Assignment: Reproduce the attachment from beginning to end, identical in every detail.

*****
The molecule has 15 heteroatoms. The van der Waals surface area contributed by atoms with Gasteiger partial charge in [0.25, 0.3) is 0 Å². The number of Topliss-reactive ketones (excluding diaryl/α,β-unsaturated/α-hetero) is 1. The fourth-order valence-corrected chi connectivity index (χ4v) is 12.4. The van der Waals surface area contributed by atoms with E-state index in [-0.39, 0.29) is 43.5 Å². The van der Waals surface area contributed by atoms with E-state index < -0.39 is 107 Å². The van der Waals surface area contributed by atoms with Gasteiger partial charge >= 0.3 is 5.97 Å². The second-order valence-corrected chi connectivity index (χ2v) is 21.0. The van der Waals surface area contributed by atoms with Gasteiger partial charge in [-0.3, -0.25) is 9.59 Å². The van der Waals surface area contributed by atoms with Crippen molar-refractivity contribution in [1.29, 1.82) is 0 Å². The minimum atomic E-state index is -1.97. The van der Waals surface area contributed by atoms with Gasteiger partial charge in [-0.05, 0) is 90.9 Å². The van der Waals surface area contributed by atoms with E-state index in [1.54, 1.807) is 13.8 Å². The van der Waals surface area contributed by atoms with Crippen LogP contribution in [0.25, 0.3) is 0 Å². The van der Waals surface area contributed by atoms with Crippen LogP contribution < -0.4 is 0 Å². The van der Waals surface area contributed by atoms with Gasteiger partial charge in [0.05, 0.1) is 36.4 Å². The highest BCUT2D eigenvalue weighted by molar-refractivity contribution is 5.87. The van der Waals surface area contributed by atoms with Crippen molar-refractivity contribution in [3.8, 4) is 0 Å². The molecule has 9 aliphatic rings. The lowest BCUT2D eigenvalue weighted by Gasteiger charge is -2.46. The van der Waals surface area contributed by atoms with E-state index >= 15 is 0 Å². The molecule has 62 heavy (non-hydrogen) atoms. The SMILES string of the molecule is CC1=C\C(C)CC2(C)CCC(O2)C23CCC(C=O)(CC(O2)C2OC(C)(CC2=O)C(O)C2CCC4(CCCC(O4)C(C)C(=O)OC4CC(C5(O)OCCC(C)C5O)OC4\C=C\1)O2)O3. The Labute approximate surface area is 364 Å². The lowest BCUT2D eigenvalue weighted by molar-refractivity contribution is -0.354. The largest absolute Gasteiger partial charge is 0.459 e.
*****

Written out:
The molecule has 15 heteroatoms. The van der Waals surface area contributed by atoms with Gasteiger partial charge in [0.25, 0.3) is 0 Å². The number of Topliss-reactive ketones (excluding diaryl/α,β-unsaturated/α-hetero) is 1. The fourth-order valence-corrected chi connectivity index (χ4v) is 12.4. The van der Waals surface area contributed by atoms with E-state index in [-0.39, 0.29) is 43.5 Å². The van der Waals surface area contributed by atoms with E-state index < -0.39 is 107 Å². The van der Waals surface area contributed by atoms with Gasteiger partial charge >= 0.3 is 5.97 Å². The second-order valence-corrected chi connectivity index (χ2v) is 21.0. The van der Waals surface area contributed by atoms with Gasteiger partial charge in [-0.3, -0.25) is 9.59 Å². The van der Waals surface area contributed by atoms with Crippen molar-refractivity contribution in [1.29, 1.82) is 0 Å². The minimum atomic E-state index is -1.97. The van der Waals surface area contributed by atoms with Gasteiger partial charge in [-0.05, 0) is 90.9 Å². The van der Waals surface area contributed by atoms with E-state index in [1.54, 1.807) is 13.8 Å². The van der Waals surface area contributed by atoms with Crippen LogP contribution in [0.25, 0.3) is 0 Å². The van der Waals surface area contributed by atoms with Crippen LogP contribution < -0.4 is 0 Å². The van der Waals surface area contributed by atoms with Gasteiger partial charge in [0.05, 0.1) is 36.4 Å². The highest BCUT2D eigenvalue weighted by molar-refractivity contribution is 5.87. The van der Waals surface area contributed by atoms with Crippen molar-refractivity contribution in [3.8, 4) is 0 Å². The molecule has 9 aliphatic rings. The lowest BCUT2D eigenvalue weighted by Gasteiger charge is -2.46. The van der Waals surface area contributed by atoms with E-state index >= 15 is 0 Å². The molecule has 62 heavy (non-hydrogen) atoms. The SMILES string of the molecule is CC1=C\C(C)CC2(C)CCC(O2)C23CCC(C=O)(CC(O2)C2OC(C)(CC2=O)C(O)C2CCC4(CCCC(O4)C(C)C(=O)OC4CC(C5(O)OCCC(C)C5O)OC4\C=C\1)O2)O3. The Labute approximate surface area is 364 Å². The lowest BCUT2D eigenvalue weighted by molar-refractivity contribution is -0.354. The largest absolute Gasteiger partial charge is 0.459 e.